By BBC FooC,
The small North Eastern African country of Eritrea is often in the news these days. It’s one of the biggest sources of migrants to Europe. The escapees talk of repression at home of political decent being harshly punished, of media censorship and mandatory national service which can drag on for years.
A century ago, the country was under Italian colonial rule. It left a visible distinctive mark on the architecture of the capital Asmara. The city was once known as Picola Roma “Little Rome” even today many of its shops still have Italian names. There is a bar Vitoria, and Casa del formaggio.
Foreign journalists are rarely allowed in but [BBC journalist] Mary Harper was.
Mary Harper: I pushed back the thick, dark red velvet curtains and find myself in complete darkness. Drops of rains come through the ceiling and hit the floor hard. Someone turned on the switch. A deem flickering bulb does its best to light up the place. I am in a huge Cinema.
Slowly, I make out elegant shapes on the walls. Leaping antelopes, pineapples, and dancing maidens. On the floor, in the front of the screen stand white pillars topped with the heads of lions.
I hear a tap tap tap behind me. A very old man, in red trousers, white shirt, black jacket approaches. “I have worked hear at Cinema Impero for more than 40 years,” he tells me. “We have sits for 1,800 people.”
He takes me out in to the foyer which seems to be a sort of hangout for the disabled of Asmara. A man in a wheel chair, a blind child and a women bent over on to two wooden sticks, cluster around the giant black projector, taller than any human.
Others ordered drinks from the bar, its polished wooden shelves, neatly stacked with glasses. They stems brightly coloured. Film posters on the wall advertise La Dolche Vita and African affair. It is though some kind of magic powder has sprinkled on Asmara, freezing in time, its clean lined 1930 Modernist architecture. I am told the young country’s first and only President, Isaias Afwerki, has ordered it that way.
The buildings are fading and crumbling at the edges, but most still being used. Although not the Fiat Tagliero garage, which was designed to look like an aeroplane of the future. Its concrete cantilever wings stretch out impossibly far with no supports.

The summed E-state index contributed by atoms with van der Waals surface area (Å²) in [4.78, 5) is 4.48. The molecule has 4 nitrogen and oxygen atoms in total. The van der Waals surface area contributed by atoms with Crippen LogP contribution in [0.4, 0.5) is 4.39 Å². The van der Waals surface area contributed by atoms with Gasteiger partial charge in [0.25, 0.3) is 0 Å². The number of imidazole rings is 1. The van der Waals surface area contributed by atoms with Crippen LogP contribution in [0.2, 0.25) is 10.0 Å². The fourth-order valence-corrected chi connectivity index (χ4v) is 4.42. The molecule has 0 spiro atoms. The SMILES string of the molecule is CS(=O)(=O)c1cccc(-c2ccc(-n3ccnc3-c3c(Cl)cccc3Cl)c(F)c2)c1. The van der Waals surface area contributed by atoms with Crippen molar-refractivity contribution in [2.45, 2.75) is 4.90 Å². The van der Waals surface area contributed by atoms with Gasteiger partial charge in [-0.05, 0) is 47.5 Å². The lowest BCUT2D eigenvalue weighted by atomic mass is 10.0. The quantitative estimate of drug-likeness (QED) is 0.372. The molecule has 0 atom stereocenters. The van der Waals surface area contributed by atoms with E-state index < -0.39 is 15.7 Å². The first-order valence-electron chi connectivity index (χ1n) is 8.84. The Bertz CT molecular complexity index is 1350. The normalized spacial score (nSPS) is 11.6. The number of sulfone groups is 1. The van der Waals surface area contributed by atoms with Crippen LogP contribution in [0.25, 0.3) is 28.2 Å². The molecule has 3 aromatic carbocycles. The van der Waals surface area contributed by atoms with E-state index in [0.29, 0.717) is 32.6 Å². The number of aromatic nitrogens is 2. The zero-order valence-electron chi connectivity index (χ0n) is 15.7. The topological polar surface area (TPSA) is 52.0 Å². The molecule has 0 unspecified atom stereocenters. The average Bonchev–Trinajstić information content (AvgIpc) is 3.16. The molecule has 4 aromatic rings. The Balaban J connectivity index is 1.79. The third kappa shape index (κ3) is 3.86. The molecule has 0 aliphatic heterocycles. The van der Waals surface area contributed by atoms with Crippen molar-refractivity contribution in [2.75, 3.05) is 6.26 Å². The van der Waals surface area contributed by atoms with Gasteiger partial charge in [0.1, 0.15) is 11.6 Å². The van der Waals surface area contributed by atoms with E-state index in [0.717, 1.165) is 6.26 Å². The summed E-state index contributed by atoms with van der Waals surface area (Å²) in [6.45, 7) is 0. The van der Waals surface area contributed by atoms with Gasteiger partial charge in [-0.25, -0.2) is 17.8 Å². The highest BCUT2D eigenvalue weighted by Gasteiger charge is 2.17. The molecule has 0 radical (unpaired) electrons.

Miniature old style Fiat 500s pass by, a lilacBeatle car, horse cart, Toyota land cruisers and yellow taxis. Cyclists with past and bright shiny lycra, two men in a wheelchair propelled themselves along a great speed with the help of a ski poles. Old men sit in a pavement cafes seeping Espresso. It looks more like Rome or Paris than any other part of Africa. They swap war stories, tales from the trenches when they fought and won a 30 year conflict with Ethiopia. Images of young wilthead independent fighters painted on the wall of many buildings including an old style bowling ale which double up a pool hall.
But behind all these charm lurks something else. As in the darkness of cinema Impero, details only start to emerge once you spent time looking, listening and waiting. There are hardly any police visible on the streets but people start to tell me there are informants everywhere. I meet Eritreans who have been in obligatory national service for more than a decade. Some say they want to leave, others to push for change from with in.
But then again, I meet people who have returned from a comfortable life abroad to live and work in Eritrea. One beautiful young women who grew up in Sweden asks, “why does the outside world hate Eritrea? Why are we called the North Korea of Africa? and What can I do to change that?
It’s very very difficult to work out what’s going on. Human Rights group say there are thousands of political prisoners, tortured and kept underground in shipping containers. Government ministers tell me, there are only 30 – 40 and the torture is banned.
I read reports that say Eritreans are afraid to think, let alone to speak. But almost everyone I meet is happy to talk even with an aggressive TV camera and a fluffy microphone pushed in their faces; and I was not accompanied by a minder.
I meet Germans from the Leipzig Philharmonic Orchestra who have come to perform as part of Eritrea’s 25th anniversary of independence. They tell me they will want not to come here as the country was dangerous, a sort of giant slave camp. They delighted how safe they feel, how clean Asmara is, how friendly its people.
I start to feel that I am going to have empty my mind and start allover again if I am even going to begin to understand the country.
The German Orchestra plays in cinema Asmara, which was originally built as a Opera house in the 1920s. The crowed whistles, claps and cheers as they perform Beethoven’s Fifth Symphony and Eritrea’s national anthem as it has never been heard before.
(* Transcript by TesfaNews)